The Wind in the Willows
Kenneth Grahame, adapted for the stage by Alan Bennett
Northern Stage, Newcastle
Alan Bennett, it is often said, is a national treasure. However even Homer nods and Shakespeare did write Pericles, so perhaps I am not being too heretical when I say that his version of The Wind in the Willows is very far from his best work. His choice of the tales to tell coincides almost exactly with A.A. Milne's in his 1929 Toad of Toad Hall but they feel much more loosely tied together and the characters are not so strongly drawn. What particularly is missing is the sense of real menace in the Wild Wooders. Grahame's (and Milne's) weasels, ferrets and stoats are really nasty but Bennett's have more in common with Del Boy. The triumphal scene in Toad Hall where they celebrate Toad's imprisonment with abandoned glee is replaced in Bennett's version by the announcement of the redevelopment of the property. All very 20th/21st century, yes, but not really the triumph of evil.
Grahame, of course, was originally writing for his son and these Tales of the Riverbank, when first published, were also aimed at children. Bennett, however, seems unsure as to whether he is writing for children or adults.There's a knowingness about the script which sits uneasily with the very simple, essentially moral tale. He also plays up the human characteristics of the characters and that seems to me to be a mistake, especially in a show which is aimed at a family audience. The best children's theatre and literature appeal equally to adults and neither children nor adults need to have the animal side taken away or reduced to "get the message". Yes, Grahame's story is about people - as Marigold says in the prologue (which does not appear in this version), they are as human to themselves as we are to us - but the imagination is perfectly capable of seeing them as both simultaneously. We don't need to have their "animal-ness" reduced to almost nothing.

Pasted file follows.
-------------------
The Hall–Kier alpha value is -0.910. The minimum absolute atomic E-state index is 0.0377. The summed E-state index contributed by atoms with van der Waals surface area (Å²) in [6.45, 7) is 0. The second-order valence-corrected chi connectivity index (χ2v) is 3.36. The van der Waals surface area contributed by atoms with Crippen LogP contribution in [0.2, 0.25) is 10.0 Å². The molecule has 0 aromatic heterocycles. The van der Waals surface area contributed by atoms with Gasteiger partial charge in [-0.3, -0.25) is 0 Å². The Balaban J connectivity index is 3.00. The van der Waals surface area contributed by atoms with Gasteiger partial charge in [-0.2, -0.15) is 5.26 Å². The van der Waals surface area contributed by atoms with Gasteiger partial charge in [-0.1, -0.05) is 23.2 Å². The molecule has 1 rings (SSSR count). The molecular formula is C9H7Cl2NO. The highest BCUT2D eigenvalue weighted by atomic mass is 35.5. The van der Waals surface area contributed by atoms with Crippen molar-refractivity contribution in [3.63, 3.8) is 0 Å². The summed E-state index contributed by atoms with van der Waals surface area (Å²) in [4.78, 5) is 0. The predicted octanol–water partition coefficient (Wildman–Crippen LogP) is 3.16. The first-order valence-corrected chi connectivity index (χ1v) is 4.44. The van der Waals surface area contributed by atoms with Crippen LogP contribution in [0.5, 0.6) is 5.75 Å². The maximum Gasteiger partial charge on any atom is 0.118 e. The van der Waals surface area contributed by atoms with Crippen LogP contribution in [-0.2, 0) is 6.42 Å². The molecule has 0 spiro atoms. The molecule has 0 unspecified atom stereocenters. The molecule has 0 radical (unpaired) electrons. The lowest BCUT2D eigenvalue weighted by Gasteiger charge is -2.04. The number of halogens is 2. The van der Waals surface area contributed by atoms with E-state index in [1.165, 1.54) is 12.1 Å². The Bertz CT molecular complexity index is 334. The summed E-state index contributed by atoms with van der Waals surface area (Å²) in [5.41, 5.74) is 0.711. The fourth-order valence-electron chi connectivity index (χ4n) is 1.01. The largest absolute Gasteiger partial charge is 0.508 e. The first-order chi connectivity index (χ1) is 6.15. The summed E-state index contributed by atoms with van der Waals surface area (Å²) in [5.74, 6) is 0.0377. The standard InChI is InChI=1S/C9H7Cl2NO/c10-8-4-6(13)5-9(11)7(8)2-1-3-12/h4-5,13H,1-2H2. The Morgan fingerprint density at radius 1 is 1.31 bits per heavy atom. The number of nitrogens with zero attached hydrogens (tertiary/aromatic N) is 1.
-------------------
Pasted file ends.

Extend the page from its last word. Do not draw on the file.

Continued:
Take Mark Benton's Toad, for example. The only concession to "toad-ness" in this production is green hair, and it's the same for Ratty: he has a tail but no whiskers or make-up. Badger, too, is 100% human (with white hair and black beard)whereas Ruth Johnson gives Mole a very mole-like movement language. Gary Kitching's Albert the Horse also has a tail but otherwise his "horse-ness" arises from his slow-moving, rather miserable character.
However the minor characters are all fully costumed with animal ears and even hedgehog spines, which, whilst it follows the tenor of Bennett's script, does tend to separate them from the almost human leads.
Neil Murray's set and prop design is, as always, impressive, sliding on and off stage with ease and speed, and the boat, caravan, motor car and train are beautifully realised - although why did the "canary yellow cart" become a red covered wagon with white spots? That's not a criticism, just a pedant indulging himself!
There can be no complaint about the performances of the nine strong cast, along with the chorus of ten. They do the best they can with what is essentially a rather weak script. The audience certainly enjoyed it and took every opportunity to join in. Indeed Mark Benton took every (unscripted) chance he had to encourage them!
Running until 8th January, 2011
Reviewer: Peter Lathan